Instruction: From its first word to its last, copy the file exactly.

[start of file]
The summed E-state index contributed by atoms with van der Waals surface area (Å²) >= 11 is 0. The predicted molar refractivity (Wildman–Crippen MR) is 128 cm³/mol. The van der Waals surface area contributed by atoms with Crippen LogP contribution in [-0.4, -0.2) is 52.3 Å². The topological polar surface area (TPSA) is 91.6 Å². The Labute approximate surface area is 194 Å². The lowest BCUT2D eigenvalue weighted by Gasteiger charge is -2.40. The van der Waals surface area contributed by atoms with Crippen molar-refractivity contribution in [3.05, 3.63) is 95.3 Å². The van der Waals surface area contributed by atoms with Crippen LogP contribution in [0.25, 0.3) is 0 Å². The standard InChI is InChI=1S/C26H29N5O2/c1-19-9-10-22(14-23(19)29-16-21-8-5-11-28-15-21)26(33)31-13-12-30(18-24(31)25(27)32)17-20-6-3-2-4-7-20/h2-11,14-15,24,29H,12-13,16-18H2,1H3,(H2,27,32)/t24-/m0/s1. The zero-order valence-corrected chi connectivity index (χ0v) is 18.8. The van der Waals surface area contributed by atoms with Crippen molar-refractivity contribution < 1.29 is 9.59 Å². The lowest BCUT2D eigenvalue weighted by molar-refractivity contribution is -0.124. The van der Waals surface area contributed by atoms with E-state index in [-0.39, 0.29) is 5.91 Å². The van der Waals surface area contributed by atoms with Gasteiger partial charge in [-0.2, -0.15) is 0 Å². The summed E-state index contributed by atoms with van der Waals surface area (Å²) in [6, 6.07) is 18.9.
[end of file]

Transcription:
The summed E-state index contributed by atoms with van der Waals surface area (Å²) >= 11 is 0. The predicted molar refractivity (Wildman–Crippen MR) is 128 cm³/mol. The van der Waals surface area contributed by atoms with Crippen LogP contribution in [-0.4, -0.2) is 52.3 Å². The topological polar surface area (TPSA) is 91.6 Å². The Labute approximate surface area is 194 Å². The lowest BCUT2D eigenvalue weighted by Gasteiger charge is -2.40. The van der Waals surface area contributed by atoms with Crippen molar-refractivity contribution in [3.05, 3.63) is 95.3 Å². The van der Waals surface area contributed by atoms with Crippen LogP contribution in [0.25, 0.3) is 0 Å². The standard InChI is InChI=1S/C26H29N5O2/c1-19-9-10-22(14-23(19)29-16-21-8-5-11-28-15-21)26(33)31-13-12-30(18-24(31)25(27)32)17-20-6-3-2-4-7-20/h2-11,14-15,24,29H,12-13,16-18H2,1H3,(H2,27,32)/t24-/m0/s1. The zero-order valence-corrected chi connectivity index (χ0v) is 18.8. The van der Waals surface area contributed by atoms with Crippen molar-refractivity contribution < 1.29 is 9.59 Å². The lowest BCUT2D eigenvalue weighted by molar-refractivity contribution is -0.124. The van der Waals surface area contributed by atoms with E-state index in [-0.39, 0.29) is 5.91 Å². The van der Waals surface area contributed by atoms with Gasteiger partial charge in [-0.2, -0.15) is 0 Å². The summed E-state index contributed by atoms with van der Waals surface area (Å²) in [6, 6.07) is 18.9.